Ted Leo aside, the Fiery Furnaces quietly blew me away that foggy California winter evening. Their set, which was a bulky, blaring patchwork entity all its own, consisted of jumbled and twisted and otherwise inappropriately treated segments of the band's recorded material. Basically, what took the form of distinct songs and a set sequence on their album was scrambled into a thirty minute medley of improvisation on stage. Of course I didn't realize that until later when I had time to digest Gallowsbird's Bark alone at home. There at the show, in the immediacy of the whatever happens happens moment of NOW, I was left dumbfounded, trying to figure out how the Furnaces had zip-tied so many incongruous pieces of music together into one long jam and, more perplexingly, why it all worked so well.

After their performance Eleanor would remark, in only the way in which a budding rock star could, that the band had been a mess and that she was glad I had liked them, in spite of the fact that they really hadn't played all that well. And of course she could say that, since their entire set was, by design, a mess to anyone who knew the songs or didn't. Like a Pollock painting (man, how that analogy comes in handy in music reviews!), the Fiery Furnace's art was irrefutably a mess. But it was, at the same time, undeniably beautiful.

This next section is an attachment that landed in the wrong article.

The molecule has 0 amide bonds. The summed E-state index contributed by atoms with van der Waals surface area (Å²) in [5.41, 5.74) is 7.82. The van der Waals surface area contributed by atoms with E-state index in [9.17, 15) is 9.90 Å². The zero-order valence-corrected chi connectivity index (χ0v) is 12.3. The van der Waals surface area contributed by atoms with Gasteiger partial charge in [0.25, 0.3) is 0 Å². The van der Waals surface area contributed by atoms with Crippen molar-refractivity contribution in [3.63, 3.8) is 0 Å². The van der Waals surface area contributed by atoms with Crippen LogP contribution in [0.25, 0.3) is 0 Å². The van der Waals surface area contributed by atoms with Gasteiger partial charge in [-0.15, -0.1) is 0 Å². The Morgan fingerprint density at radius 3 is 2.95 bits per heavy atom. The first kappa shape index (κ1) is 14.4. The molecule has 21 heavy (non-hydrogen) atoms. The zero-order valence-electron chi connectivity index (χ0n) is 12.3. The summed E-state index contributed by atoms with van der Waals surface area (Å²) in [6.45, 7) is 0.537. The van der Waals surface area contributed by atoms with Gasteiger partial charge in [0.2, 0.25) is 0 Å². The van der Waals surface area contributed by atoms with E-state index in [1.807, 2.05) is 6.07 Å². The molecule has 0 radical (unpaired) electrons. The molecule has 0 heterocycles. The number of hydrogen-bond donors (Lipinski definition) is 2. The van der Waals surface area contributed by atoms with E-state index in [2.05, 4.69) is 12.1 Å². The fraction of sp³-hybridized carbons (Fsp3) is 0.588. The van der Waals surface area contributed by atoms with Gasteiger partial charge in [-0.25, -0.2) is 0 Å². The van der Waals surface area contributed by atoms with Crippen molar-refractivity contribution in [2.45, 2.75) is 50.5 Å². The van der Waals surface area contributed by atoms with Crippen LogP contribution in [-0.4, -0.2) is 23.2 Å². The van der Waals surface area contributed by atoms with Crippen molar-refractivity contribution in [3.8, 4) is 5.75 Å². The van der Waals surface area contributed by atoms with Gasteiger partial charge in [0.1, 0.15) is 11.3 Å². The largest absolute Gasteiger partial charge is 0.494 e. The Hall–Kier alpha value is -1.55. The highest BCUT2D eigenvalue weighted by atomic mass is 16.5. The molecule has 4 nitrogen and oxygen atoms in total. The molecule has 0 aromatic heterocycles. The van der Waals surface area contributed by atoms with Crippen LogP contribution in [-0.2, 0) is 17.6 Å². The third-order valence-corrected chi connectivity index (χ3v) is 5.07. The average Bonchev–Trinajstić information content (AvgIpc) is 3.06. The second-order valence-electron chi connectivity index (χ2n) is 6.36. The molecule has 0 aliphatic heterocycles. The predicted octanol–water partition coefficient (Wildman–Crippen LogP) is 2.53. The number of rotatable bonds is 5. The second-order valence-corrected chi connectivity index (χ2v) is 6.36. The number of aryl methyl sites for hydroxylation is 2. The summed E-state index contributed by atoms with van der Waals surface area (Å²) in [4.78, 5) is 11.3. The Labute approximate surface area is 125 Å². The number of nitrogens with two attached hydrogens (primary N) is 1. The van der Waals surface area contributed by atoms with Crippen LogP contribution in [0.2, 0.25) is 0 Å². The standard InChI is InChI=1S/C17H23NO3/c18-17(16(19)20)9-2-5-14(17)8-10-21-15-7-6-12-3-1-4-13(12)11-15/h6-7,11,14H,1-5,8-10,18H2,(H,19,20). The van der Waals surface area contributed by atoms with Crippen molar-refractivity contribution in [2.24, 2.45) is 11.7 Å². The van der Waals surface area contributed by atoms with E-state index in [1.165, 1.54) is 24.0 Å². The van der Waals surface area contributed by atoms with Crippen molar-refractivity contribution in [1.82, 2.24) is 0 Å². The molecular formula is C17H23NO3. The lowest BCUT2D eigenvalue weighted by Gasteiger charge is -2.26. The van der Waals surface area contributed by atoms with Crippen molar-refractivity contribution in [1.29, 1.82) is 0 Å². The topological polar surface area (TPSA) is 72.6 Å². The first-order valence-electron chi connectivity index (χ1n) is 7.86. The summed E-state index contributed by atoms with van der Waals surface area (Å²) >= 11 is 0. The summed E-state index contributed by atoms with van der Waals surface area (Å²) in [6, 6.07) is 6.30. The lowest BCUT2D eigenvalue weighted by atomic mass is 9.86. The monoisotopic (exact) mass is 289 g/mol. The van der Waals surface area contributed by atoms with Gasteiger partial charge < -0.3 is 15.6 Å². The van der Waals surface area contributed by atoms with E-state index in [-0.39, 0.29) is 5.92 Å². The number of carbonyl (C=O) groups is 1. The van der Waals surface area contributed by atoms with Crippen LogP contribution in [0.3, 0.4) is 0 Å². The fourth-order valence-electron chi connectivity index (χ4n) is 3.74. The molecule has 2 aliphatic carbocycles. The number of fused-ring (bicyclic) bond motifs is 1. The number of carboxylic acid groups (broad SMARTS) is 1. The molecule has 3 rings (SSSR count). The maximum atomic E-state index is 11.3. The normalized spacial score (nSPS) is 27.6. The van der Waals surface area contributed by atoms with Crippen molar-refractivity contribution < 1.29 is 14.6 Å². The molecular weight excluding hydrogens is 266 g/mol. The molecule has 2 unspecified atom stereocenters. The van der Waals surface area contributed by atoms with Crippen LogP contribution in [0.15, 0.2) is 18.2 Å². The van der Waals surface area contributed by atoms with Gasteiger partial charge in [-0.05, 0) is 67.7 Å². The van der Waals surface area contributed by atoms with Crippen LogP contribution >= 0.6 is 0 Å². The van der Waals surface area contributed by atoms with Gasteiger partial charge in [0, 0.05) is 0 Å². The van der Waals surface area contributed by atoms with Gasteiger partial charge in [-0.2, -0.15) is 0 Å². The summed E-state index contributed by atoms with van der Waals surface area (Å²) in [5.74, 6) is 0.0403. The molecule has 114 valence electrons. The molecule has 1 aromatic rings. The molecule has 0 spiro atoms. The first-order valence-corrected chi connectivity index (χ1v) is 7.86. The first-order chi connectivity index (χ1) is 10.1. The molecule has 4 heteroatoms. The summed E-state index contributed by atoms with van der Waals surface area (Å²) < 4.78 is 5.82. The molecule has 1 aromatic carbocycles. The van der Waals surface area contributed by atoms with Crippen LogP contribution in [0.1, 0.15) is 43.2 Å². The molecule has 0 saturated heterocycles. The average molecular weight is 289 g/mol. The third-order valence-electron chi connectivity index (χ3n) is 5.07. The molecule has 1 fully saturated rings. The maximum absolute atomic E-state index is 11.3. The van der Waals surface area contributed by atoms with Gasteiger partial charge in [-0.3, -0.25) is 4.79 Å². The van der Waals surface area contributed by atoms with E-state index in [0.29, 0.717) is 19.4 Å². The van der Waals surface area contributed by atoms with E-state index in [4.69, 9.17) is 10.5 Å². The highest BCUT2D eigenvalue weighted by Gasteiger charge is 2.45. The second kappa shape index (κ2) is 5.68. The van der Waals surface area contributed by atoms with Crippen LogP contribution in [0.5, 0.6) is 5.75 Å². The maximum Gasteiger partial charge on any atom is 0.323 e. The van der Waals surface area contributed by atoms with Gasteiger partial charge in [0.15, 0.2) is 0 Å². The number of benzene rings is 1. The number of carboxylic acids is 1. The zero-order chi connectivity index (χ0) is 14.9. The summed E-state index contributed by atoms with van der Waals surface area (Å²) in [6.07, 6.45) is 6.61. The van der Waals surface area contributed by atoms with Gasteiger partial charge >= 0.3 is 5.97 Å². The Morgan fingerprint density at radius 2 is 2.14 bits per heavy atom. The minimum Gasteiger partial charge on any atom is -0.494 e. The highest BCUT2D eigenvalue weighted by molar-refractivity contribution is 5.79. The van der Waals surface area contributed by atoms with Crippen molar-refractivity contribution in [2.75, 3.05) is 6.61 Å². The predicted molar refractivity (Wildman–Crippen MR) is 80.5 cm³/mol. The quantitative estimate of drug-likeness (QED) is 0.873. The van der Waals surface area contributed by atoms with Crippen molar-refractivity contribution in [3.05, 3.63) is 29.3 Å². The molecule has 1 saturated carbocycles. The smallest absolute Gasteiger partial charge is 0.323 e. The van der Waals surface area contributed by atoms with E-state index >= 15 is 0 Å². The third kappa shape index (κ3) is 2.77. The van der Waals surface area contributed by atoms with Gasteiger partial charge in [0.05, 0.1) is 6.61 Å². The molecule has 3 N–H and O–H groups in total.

With their new album, Blueberry Boat, I have been forced to scratch everything I knew (or thought I knew) about the Fiery Furnaces from my experiences with Gallowsbird's Bark. This, quite simply, is an entirely different beast, although it does sport some of the same musty, moth-eaten wardrobe.

One of the obvious similarities between Blueberry Boat and Gallowsbird's Bark is the lyrical obsession with specific names, places, feelings and medical conditions; three dozen donuts, beach towels and asthma attacks from Bark having been replaced with Hyundai, OxyContin, and Madagascar on Boat. Beyond the general tints and hues, however, the Furnaces have turned up the songwriting heat to a previously unobtainable level, baking the playful church lady sing-a-longs of their previous album into a theatrical Who-inspired quirk opera.